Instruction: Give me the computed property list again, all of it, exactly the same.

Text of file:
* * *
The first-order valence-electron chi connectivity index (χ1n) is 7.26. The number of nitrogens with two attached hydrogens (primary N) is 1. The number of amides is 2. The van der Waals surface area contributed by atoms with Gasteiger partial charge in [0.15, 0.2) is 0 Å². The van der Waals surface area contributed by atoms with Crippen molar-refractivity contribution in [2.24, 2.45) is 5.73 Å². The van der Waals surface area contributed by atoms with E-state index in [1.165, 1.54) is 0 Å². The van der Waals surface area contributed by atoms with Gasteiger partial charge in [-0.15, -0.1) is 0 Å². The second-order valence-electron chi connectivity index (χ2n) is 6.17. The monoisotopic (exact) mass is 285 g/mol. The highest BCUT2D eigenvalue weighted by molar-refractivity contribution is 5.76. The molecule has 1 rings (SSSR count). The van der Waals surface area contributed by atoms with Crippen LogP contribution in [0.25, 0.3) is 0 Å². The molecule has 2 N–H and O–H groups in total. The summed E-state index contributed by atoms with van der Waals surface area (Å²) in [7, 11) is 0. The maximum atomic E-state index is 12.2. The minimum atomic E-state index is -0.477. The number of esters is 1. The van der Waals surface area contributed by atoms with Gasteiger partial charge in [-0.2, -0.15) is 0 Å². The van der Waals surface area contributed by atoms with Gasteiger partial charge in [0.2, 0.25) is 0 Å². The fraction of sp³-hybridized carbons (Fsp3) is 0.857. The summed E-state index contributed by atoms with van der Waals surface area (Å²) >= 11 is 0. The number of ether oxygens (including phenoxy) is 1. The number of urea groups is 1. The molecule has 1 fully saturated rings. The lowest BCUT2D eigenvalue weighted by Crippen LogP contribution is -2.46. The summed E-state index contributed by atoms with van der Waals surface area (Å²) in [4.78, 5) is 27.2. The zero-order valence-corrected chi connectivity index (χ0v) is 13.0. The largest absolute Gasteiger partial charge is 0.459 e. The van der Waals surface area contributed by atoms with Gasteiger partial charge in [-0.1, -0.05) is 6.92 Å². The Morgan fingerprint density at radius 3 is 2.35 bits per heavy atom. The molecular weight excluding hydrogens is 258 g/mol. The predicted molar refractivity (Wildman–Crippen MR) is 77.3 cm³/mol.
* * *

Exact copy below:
The first-order valence-electron chi connectivity index (χ1n) is 7.26. The number of nitrogens with two attached hydrogens (primary N) is 1. The number of amides is 2. The van der Waals surface area contributed by atoms with Gasteiger partial charge in [0.15, 0.2) is 0 Å². The van der Waals surface area contributed by atoms with Crippen molar-refractivity contribution in [2.24, 2.45) is 5.73 Å². The van der Waals surface area contributed by atoms with E-state index in [1.165, 1.54) is 0 Å². The van der Waals surface area contributed by atoms with Gasteiger partial charge in [-0.15, -0.1) is 0 Å². The second-order valence-electron chi connectivity index (χ2n) is 6.17. The monoisotopic (exact) mass is 285 g/mol. The highest BCUT2D eigenvalue weighted by molar-refractivity contribution is 5.76. The molecule has 1 rings (SSSR count). The van der Waals surface area contributed by atoms with Crippen LogP contribution in [0.25, 0.3) is 0 Å². The molecule has 2 N–H and O–H groups in total. The summed E-state index contributed by atoms with van der Waals surface area (Å²) in [7, 11) is 0. The maximum atomic E-state index is 12.2. The minimum atomic E-state index is -0.477. The number of esters is 1. The van der Waals surface area contributed by atoms with Gasteiger partial charge in [-0.2, -0.15) is 0 Å². The van der Waals surface area contributed by atoms with Gasteiger partial charge in [0.2, 0.25) is 0 Å². The fraction of sp³-hybridized carbons (Fsp3) is 0.857. The summed E-state index contributed by atoms with van der Waals surface area (Å²) >= 11 is 0. The number of ether oxygens (including phenoxy) is 1. The number of urea groups is 1. The molecule has 1 fully saturated rings. The lowest BCUT2D eigenvalue weighted by Crippen LogP contribution is -2.46. The summed E-state index contributed by atoms with van der Waals surface area (Å²) in [4.78, 5) is 27.2. The zero-order valence-corrected chi connectivity index (χ0v) is 13.0. The largest absolute Gasteiger partial charge is 0.459 e. The van der Waals surface area contributed by atoms with Gasteiger partial charge in [-0.1, -0.05) is 6.92 Å². The Morgan fingerprint density at radius 3 is 2.35 bits per heavy atom. The molecular weight excluding hydrogens is 258 g/mol. The predicted molar refractivity (Wildman–Crippen MR) is 77.3 cm³/mol.